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Working from Home: The Good, the Bad, and the Ugly

I have the ideal situation. According to many people, myself probably included, I am living the dream. I work from home as a freelance content developer and writer. I exist as a creative type in the marketing realm, which is to say that I am among friends. I find and manage my own client base and work solely on a remote basis. I love it. But, it's not all sunshine and rainbows...

Working from home means a couple of things:

  • I don’t have to get out of my PJs if I don’t want to

  • There is no overseer, monitoring what I do

  • I can have a glass of wine at lunch (or breakfast if the urge were to strike)

  • I determine my own schedule and can take time off when I choose

There is no denying it. These are definite perks and I don't want to seem ungrateful. However, there are also some downsides:

  • I don’t have to get out of my PJs if I don’t want to (Like so many things in life, this is a blessing and a curse)

  • I have to be VERY self-motivated

  • It can be very easy to get distracted

  • There is no paid time off

  • It can be very unpredictable

  • I can never stop selling myself

The decision to work from home was not even a plan. It was not part of some grand scheme that I laid the groundwork for. For me, it happened completely by accident.

Formerly, I was a high school teacher instructing reluctant adolescents on the finer points of literature and writing. It was a job I loved — down to the random surprises I would find when cleaning out my classroom and the incessant duty of waking sleeping teenagers. But, over time and despite my love for my job, the bureaucratic nonsense began to wear me down. Perform a quick internet search for "why teachers leave," and you will be bombarded with open letters describing exactly the same frustrations I was facing. But, I digress.

I had given birth to my daughter and was preparing to return to the classroom after my maternity leave. I was dreading it with my heart and soul. Not only did I not want to turn my three-month old over to a daycare, I also found myself resenting the return to what I used to love.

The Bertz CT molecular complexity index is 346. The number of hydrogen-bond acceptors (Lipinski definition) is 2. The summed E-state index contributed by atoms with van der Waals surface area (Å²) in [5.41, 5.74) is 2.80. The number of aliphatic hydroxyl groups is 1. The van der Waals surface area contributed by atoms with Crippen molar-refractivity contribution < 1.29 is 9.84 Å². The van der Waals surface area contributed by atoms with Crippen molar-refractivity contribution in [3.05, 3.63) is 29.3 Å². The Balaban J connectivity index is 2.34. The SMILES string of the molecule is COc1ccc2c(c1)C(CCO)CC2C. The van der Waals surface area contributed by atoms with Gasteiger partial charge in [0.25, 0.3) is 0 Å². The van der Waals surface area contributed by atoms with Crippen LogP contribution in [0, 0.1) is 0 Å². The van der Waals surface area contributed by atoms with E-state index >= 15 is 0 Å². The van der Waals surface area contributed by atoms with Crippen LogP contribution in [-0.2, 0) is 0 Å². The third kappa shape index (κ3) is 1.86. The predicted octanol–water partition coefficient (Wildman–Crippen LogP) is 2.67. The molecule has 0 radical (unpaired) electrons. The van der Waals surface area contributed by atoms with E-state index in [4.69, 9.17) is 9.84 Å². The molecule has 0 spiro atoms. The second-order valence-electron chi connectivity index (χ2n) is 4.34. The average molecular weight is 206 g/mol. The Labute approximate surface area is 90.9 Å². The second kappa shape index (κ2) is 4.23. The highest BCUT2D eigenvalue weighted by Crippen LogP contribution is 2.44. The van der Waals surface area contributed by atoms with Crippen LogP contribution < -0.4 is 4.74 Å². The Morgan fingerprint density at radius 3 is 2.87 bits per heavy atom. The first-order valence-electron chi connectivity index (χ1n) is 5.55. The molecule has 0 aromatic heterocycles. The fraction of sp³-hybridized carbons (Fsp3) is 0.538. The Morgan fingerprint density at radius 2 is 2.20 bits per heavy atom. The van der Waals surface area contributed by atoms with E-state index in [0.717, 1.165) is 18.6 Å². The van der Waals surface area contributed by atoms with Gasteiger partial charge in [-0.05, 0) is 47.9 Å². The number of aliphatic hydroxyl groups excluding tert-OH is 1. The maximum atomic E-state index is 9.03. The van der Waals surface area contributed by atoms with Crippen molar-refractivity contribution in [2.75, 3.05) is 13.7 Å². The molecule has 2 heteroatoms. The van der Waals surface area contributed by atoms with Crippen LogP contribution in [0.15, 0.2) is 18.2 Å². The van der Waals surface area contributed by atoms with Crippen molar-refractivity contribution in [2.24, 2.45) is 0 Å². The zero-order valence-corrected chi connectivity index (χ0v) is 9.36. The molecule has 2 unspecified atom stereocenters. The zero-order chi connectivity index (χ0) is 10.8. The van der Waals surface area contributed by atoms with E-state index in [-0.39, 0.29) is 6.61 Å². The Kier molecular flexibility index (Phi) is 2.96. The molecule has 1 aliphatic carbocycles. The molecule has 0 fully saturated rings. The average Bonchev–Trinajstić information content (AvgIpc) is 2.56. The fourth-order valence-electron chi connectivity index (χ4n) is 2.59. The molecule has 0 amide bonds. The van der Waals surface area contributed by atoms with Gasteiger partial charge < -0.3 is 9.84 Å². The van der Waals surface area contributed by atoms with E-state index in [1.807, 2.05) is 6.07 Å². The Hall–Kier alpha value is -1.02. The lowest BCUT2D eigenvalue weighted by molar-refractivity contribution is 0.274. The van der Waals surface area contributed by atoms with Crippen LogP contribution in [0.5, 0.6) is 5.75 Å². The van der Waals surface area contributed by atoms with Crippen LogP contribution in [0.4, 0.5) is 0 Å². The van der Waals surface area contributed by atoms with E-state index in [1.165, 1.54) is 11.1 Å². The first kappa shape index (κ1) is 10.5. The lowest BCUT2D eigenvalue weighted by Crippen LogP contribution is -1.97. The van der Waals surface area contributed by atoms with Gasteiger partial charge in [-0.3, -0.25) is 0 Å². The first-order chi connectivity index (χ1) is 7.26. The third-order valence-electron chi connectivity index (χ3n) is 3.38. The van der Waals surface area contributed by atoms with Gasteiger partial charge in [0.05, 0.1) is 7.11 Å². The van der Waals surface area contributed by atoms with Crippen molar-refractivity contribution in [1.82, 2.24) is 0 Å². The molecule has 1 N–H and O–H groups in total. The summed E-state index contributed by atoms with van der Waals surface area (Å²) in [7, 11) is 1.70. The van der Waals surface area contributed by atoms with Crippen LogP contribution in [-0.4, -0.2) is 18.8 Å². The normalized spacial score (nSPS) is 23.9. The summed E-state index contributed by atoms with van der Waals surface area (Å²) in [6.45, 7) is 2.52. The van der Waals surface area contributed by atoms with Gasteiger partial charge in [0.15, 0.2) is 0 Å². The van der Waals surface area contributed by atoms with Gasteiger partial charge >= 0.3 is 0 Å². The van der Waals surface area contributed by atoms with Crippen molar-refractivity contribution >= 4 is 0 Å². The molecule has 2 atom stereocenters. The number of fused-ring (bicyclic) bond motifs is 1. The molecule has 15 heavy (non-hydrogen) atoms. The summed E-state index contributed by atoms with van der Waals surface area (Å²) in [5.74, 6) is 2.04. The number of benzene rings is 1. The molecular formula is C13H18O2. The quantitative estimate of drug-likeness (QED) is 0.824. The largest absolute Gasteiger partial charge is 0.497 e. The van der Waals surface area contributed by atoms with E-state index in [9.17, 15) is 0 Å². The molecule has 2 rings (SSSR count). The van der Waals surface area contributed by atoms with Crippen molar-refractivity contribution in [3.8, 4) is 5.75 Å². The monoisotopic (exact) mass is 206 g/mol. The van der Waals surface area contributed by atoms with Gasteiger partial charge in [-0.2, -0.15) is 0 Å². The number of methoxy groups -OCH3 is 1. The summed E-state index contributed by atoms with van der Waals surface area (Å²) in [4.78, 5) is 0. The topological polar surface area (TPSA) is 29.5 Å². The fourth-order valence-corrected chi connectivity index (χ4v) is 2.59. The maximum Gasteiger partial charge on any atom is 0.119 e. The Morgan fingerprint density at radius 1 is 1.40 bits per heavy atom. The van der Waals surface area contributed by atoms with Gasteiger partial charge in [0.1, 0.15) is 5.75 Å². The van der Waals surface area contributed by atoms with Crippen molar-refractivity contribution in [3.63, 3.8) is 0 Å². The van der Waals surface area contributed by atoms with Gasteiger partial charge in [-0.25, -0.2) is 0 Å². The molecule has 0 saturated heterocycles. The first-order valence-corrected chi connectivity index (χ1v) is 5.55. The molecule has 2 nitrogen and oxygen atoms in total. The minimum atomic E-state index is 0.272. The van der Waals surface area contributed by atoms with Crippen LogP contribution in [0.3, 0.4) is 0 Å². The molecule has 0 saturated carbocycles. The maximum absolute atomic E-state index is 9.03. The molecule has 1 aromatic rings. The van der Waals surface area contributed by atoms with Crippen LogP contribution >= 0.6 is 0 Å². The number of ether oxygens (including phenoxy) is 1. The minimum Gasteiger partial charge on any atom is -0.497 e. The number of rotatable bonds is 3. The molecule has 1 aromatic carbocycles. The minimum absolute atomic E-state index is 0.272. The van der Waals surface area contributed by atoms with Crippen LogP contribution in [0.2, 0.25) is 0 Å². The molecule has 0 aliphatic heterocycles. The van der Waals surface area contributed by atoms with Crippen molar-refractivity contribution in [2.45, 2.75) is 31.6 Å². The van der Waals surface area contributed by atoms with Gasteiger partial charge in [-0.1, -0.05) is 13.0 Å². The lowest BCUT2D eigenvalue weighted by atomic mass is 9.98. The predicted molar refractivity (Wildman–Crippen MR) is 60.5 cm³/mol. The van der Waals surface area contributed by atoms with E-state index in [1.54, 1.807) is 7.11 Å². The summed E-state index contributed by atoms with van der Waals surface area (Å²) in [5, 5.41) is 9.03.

A month before I was due back in the classroom, I was asked to do some editing work for a website to help bring in money during my nonpaid maternity leave (don't even get me started on this topic). I took to it immediately. I enjoyed the work, found I had a natural inclination for it, and enjoyed being able to do it all from home. So, when the offer came to keep doing the work, I said goodbye to my classroom and the students I adored. It sounds simple, but it was not an easy decision. Still, I embraced the change and charged in head first.

Now, four years later, here I am, still chugging away. And, I love it. I have never felt more in control and more out of control of my life than I do now. Let me explain the discordance.

It is extremely liberating to be in control of when I work, how I work, and who I work for. But, that does not come without its drawbacks. Controlling when, how, and where I work means that I still have to work. This means that I am not always able to play a game with my daughter or chase my son around the living room. It means that I sometimes don't brush my teeth until after noon. It means that, on occasion (or let's be fair, nearly everyday), I have to stare at my piles and piles of laundry and keep pecking away at my keyboard regardless of the stench emanating from the laundry basket. It sometimes means weekends and working well into the evening just to meet deadlines.

Also, working freelance can be unpredictable. I learned this the hard way. After about the first year, my work (and income) was unexpectedly cut by about 75%. I was not prepared and I panicked. It wasn't pretty.

After a little internal reflection, I threw myself into gathering new clients,which I had no idea how to do. And to my surprise, I did bring on new clients who liked my work and wanted to see more. This was very encouraging and lifted the tension somewhat. However, I had learned this from my experience — I could never stop selling myself. Doesn't sound terribly problematic, but trust can be exhausting.

Even when I was maxed out, I still had to keep putting myself out there and prospecting possible opportunities. Because, any day, I could lose one or more clients and be without a large part of

my very much needed income. Needless to say, there is a fair amount of anxiety that comes with the territory.

But....I would do it again.

Working for myself has given me a sense of confidence in my own abilities that I didn't have before. And even though I am writing this as I sit in my PJs, my teeth and hair unbrushed, I recognize how lucky I am to be in control of my children, my work, and my life.

Here is some advice if you are planning to join the freelance ranks: You'll need a tough spirit and some money put away for tough times. But, if you're successful, you may find yourself in the best place you have ever been.

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